# Frequency Trees

GCSELevel 4-5AQAEdexcelOCR

## Frequency Trees

A frequency tree is used to show how a group of people/things can be broken up into certain categories.

Make sure you are happy with the following topics before continuing.

Level 4-5GCSEAQAEdexcelOCR

## Constructing Frequency Trees

Data from experiments that have $2$ or more steps can be recorded using a frequency tree. For example: $120$ people were given $3$ minutes to solve a puzzle.

• $45$ people who tried to solve the puzzle were under $18$ years old.
• $78$ people solved the puzzle.
• $32$ people aged $18$ and over did not solve the puzzle.

Complete the frequency tree using this information.

Step 1: $\textcolor{red}{45}$ of the people in question were under $18$.

The total number of people is $120$. We can now work out the following.

$\text{‘18 and over’ people }=120-45=\textcolor{red}{75}$ We can now add these to the frequency tree.

Step 2:$\textcolor{red}{32}$ people aged $18$ & over did not solve the puzzle’.

We know $\textcolor{red}{32}$ people aged $18$ and over did not solve the puzzle, so this can be added to the frequency diagram.

Next, we calculate how many people aged $18$ and over solved the puzzle.

$\text{‘18 and over’ and ‘solved puzzle’ }=75-32=\textcolor{red}{43}$

Step 3: For the final two blank spaces, we can’t simply use the same technique as before, we have to look at the second bit of information:

We know ‘$78$ people solved the puzzle’ We now know how many of the ‘$18$ and over’ group solved the puzzle, so

$\text{‘under 18’ and ‘solved puzzle’ }=78-43=\textcolor{red}{35}$

Lastly, this number and the ‘under $18$ – didn’t solve’ group must add up to $45$, so we get

$\text{‘under 18’ and ‘didn’t solve puzzle’}=45-35=\textcolor{red}{10}$

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## Using Frequency Trees

We can now use the frequency trees we have created to answer probability questions.

Example: Using the frequency tree from the previous example, if you choose one of the under $18$s at random, what is the probability that they did not solve the puzzle?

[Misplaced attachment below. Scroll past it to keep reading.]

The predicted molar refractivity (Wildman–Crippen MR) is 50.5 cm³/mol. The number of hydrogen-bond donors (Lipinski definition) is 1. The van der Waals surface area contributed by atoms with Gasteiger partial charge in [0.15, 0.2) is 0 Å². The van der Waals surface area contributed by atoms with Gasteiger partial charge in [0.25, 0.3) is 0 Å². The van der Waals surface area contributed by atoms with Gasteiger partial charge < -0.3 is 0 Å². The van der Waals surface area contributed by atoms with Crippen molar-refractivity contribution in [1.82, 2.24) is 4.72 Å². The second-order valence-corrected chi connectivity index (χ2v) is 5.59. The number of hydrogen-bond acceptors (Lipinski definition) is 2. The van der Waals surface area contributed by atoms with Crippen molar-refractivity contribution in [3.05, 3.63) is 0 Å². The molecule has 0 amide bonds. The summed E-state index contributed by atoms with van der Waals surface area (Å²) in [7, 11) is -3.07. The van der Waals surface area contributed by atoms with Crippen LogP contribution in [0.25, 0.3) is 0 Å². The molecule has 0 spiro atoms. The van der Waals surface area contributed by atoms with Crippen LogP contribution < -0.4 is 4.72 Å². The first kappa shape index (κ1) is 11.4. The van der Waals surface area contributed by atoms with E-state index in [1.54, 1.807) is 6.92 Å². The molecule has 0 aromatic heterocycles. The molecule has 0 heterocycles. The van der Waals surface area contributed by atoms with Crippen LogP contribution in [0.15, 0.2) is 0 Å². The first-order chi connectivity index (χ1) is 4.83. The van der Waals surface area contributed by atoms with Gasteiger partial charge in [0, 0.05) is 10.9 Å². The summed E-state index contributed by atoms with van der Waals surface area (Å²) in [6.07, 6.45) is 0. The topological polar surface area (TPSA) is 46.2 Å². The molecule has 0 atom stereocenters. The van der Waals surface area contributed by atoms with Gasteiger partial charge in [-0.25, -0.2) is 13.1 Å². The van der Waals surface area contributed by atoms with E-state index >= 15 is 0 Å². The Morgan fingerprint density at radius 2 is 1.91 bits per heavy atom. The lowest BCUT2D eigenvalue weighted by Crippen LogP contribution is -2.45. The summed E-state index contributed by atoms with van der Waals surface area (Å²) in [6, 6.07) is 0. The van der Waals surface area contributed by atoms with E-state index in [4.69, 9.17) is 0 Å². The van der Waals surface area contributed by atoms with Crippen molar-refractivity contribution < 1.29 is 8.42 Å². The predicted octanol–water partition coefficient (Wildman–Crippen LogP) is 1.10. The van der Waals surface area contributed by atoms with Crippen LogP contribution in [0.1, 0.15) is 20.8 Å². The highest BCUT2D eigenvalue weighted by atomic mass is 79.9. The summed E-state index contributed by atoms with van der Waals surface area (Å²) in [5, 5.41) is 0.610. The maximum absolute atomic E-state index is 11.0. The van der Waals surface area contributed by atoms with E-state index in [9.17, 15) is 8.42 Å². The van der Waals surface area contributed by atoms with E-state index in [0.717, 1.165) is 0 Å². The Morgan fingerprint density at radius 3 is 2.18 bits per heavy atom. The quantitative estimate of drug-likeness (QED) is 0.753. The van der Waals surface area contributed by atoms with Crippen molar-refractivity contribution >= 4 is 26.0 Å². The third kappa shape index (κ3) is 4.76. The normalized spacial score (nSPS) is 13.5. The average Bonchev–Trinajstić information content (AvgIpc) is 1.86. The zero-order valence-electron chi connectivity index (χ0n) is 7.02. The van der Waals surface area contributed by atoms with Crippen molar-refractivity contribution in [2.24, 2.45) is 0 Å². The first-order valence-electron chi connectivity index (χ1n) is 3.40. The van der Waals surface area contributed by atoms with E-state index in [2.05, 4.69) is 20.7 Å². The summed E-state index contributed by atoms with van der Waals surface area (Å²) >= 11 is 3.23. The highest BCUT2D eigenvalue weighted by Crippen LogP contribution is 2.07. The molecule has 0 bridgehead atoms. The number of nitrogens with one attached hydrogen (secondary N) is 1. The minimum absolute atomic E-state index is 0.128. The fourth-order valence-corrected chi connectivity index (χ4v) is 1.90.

From our diagram we can see that there are $45$ under $18$s, $10$ of which didn’t solve the puzzle. Therefore, the probability is

$\dfrac{10}{45}=\dfrac{2}{9}$

This fraction is now in its simplest form, so we’re done.

Level 4-5GCSEAQAEdexcelOCR

## Frequency Trees Example Questions

Since there were $200$ people in total, of which $58$ travelled by train, we can calculate how many travelled by bus:

$200-58=142 \text{ travelled by bus }$

We are also told that of the total number of people who travelled by bus – which we now know is $142$ people – $40$ were late. If we know how many were late, we can easily work out how many who travelled by bus were not late:

$142-40=102 \text{ by bus and on time}$

So, that leaves two remaining bubbles in the tree diagram, the ones branching off from the $58$ people who took the train.

The question tells us that $71$ people in total were late to the event. Given that $40$ of those people who were late took the bus, we can calculate how many of these people who were late took the train:

$71-40=31\text{ late by train}$

Finally, if $31$ of the $58$ people who took the train were late, we can calculate how many took the train and were on time

$58-31=27\text{ by train and on time}$

The completed frequency tree should therefore look like this:   Gold Standard Education

a) First of all, if there are $75$ people in total and $63$ are right-handed, we can perform a simple calculation to work out how many people are left-handed:

$75-63=12$ left-handed people

Secondly, we know that of the left-handed people, one third are right-footed. So the number of people who are left-handed and right-footed can be calculated as follows:

$12\div 3=4$ left-handed and right-footed people

Furthermore, since there are $12$ left-handed people in total, we can now work out how many of them are left-footed:

$12-4=8$ left-handed and left-footed people